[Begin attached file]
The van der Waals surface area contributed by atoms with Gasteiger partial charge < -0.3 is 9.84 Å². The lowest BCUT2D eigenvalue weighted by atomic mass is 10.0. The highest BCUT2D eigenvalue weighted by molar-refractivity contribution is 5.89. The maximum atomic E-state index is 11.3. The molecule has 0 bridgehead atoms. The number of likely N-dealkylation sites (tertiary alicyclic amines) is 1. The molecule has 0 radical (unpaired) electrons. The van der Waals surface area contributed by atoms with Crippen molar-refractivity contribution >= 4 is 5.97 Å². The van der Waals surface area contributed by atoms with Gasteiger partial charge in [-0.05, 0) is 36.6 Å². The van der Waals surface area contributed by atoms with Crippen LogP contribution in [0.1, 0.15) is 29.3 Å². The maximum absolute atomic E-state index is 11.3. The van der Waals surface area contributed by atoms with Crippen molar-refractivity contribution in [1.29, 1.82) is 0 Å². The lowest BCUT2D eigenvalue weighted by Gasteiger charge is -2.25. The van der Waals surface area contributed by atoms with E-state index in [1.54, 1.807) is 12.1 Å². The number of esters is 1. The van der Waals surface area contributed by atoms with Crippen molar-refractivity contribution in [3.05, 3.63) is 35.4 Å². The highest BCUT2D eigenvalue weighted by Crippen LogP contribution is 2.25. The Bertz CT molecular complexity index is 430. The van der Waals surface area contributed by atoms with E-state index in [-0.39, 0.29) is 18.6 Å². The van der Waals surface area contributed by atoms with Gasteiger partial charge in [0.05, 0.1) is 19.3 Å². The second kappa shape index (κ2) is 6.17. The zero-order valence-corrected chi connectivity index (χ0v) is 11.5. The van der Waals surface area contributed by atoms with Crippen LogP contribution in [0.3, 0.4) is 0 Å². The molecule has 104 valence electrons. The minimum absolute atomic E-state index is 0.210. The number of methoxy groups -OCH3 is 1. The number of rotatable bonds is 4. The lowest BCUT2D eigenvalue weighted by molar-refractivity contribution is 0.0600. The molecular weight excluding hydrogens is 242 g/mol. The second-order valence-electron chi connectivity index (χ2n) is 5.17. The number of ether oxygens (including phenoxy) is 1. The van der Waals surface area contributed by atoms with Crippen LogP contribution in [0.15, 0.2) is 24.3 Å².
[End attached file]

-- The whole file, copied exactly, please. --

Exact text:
The van der Waals surface area contributed by atoms with Gasteiger partial charge < -0.3 is 9.84 Å². The lowest BCUT2D eigenvalue weighted by atomic mass is 10.0. The highest BCUT2D eigenvalue weighted by molar-refractivity contribution is 5.89. The maximum atomic E-state index is 11.3. The molecule has 0 bridgehead atoms. The number of likely N-dealkylation sites (tertiary alicyclic amines) is 1. The molecule has 0 radical (unpaired) electrons. The van der Waals surface area contributed by atoms with Crippen molar-refractivity contribution >= 4 is 5.97 Å². The van der Waals surface area contributed by atoms with Gasteiger partial charge in [-0.05, 0) is 36.6 Å². The van der Waals surface area contributed by atoms with Crippen LogP contribution in [0.1, 0.15) is 29.3 Å². The maximum absolute atomic E-state index is 11.3. The van der Waals surface area contributed by atoms with Crippen molar-refractivity contribution in [1.29, 1.82) is 0 Å². The lowest BCUT2D eigenvalue weighted by Gasteiger charge is -2.25. The van der Waals surface area contributed by atoms with E-state index in [1.54, 1.807) is 12.1 Å². The number of esters is 1. The van der Waals surface area contributed by atoms with Crippen molar-refractivity contribution in [3.05, 3.63) is 35.4 Å². The highest BCUT2D eigenvalue weighted by Crippen LogP contribution is 2.25. The Bertz CT molecular complexity index is 430. The van der Waals surface area contributed by atoms with E-state index in [-0.39, 0.29) is 18.6 Å². The van der Waals surface area contributed by atoms with Gasteiger partial charge in [0.05, 0.1) is 19.3 Å². The second kappa shape index (κ2) is 6.17. The zero-order valence-corrected chi connectivity index (χ0v) is 11.5. The van der Waals surface area contributed by atoms with Crippen LogP contribution in [0.3, 0.4) is 0 Å². The molecule has 104 valence electrons. The minimum absolute atomic E-state index is 0.210. The number of methoxy groups -OCH3 is 1. The number of rotatable bonds is 4. The lowest BCUT2D eigenvalue weighted by molar-refractivity contribution is 0.0600. The molecular weight excluding hydrogens is 242 g/mol. The second-order valence-electron chi connectivity index (χ2n) is 5.17. The number of ether oxygens (including phenoxy) is 1. The van der Waals surface area contributed by atoms with Crippen LogP contribution in [0.15, 0.2) is 24.3 Å².